The financial crisis gives Asia a chance to strategically position itself in the new international financial architecture. Will Asia seize the opportunity?
This article is an excerpt from a paper that was originally published by Caijing magazine in China in December 2008. It also includes excerpts from the third KB Lall Memorial Lecture, given by the author Feb. 7 at the Indian Council for Research on International Economic Relations in New Delhi.
Future historians will compare the 2008 Great Global Credit Crisis with the 1930s' Great Depression, which set in motion World War II and changed the financial landscape for nearly 80 years. Similarly, the current crisis is likely to cause major changes in economic theory, philosophical outlook, and institutional structure.
This essay looks at three possible scenarios where China and East Asia could position themselves in the next decade. Because the success of economies hinges on governance, it is the quality of Chinese and Asian governance that will be severely tested in the coming years.
A Historical Inflection Point
Clearly, 2007-2008 marked an important turning point in the global market economy. Therefore, we must pose three significant questions.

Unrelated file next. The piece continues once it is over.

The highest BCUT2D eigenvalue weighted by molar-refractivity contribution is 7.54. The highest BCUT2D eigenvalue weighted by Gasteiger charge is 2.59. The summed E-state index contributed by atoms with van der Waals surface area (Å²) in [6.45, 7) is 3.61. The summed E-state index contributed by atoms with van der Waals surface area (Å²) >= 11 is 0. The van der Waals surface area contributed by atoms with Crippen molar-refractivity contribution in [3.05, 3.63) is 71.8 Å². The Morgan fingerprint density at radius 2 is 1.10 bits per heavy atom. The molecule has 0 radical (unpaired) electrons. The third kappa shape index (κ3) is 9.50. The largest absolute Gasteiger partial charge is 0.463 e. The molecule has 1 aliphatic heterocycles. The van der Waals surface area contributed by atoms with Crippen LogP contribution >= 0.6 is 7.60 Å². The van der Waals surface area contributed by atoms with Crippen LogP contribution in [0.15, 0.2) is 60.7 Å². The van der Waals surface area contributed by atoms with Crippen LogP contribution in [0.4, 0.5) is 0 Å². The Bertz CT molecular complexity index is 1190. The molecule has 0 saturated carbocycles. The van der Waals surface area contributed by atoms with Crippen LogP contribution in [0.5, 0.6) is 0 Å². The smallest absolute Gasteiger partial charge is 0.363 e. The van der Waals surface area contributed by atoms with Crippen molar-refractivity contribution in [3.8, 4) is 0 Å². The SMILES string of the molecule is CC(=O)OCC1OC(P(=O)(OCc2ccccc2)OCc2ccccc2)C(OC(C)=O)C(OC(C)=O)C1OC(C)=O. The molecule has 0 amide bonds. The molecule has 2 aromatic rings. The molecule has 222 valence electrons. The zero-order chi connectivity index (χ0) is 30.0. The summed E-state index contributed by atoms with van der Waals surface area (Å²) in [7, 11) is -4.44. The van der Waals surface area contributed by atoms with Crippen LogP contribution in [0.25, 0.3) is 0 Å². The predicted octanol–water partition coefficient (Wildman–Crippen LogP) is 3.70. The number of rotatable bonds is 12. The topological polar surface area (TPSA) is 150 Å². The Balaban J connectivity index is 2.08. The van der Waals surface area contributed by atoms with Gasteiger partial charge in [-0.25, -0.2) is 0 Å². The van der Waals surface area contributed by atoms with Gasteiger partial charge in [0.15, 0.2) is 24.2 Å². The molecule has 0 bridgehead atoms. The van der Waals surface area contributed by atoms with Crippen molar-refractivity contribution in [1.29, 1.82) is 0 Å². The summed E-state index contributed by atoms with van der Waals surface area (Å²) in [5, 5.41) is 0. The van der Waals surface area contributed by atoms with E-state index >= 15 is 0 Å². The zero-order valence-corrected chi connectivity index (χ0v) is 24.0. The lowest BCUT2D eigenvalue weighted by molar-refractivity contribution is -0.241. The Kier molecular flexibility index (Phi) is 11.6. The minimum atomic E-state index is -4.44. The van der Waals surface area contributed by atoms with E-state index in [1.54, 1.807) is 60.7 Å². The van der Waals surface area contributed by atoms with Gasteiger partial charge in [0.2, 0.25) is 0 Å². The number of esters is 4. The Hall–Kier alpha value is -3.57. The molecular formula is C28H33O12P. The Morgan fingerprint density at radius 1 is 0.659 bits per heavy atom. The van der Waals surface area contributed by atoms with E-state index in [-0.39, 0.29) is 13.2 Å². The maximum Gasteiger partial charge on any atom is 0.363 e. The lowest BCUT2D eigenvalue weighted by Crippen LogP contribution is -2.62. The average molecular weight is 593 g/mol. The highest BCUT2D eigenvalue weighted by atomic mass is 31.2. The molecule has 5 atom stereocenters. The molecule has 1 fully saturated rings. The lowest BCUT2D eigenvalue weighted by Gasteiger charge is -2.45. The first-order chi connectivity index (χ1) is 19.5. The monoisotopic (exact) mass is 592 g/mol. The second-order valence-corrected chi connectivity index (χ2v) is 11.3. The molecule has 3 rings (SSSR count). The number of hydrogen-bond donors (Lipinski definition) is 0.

First, does this mark the peak of global capitalism? One thing at least is certain: The crisis put a question mark on the American dream that every individual, through his own labor and creativity, can have all that he wants. This could be true for individual Americans, who number less than 5% of world population, account for 25% of global GDP, and annually consume global resources (through the current account deficit) equivalent to 6% of GDP.
The sad fact is that global resources and the environment cannot support the American dream for the average Chinese and Indian, who together number 37% of world population. The problems of global resources and the environment were not constraints to emerging markets during the Great Depression, but today's fast-growing countries, such as China and India, must address global warming and environmental sustainability not only for their own health, but for the world as a whole. Environmental issues could easily change the geopolitical landscape in the next decade and throw all current projections out of line.
Second, if India and China are both growing at more than 8% per year, while the United States, Europe, and Japan are growing at less than 2% per year, will the relative power between the mature economies and the emerging markets change dramatically?
Angus Maddison1 has projected that by 2018 China will have overtaken the U.S. as the largest economy in the world, with India as No. 3. By 2030, he has estimated that Asia (including Japan) will have accounted for 53% of world GDP, whereas the U.S. and Europe will have only accounted for 33%. If this is the case, the global financial architecture will be significantly different in the future than it is today.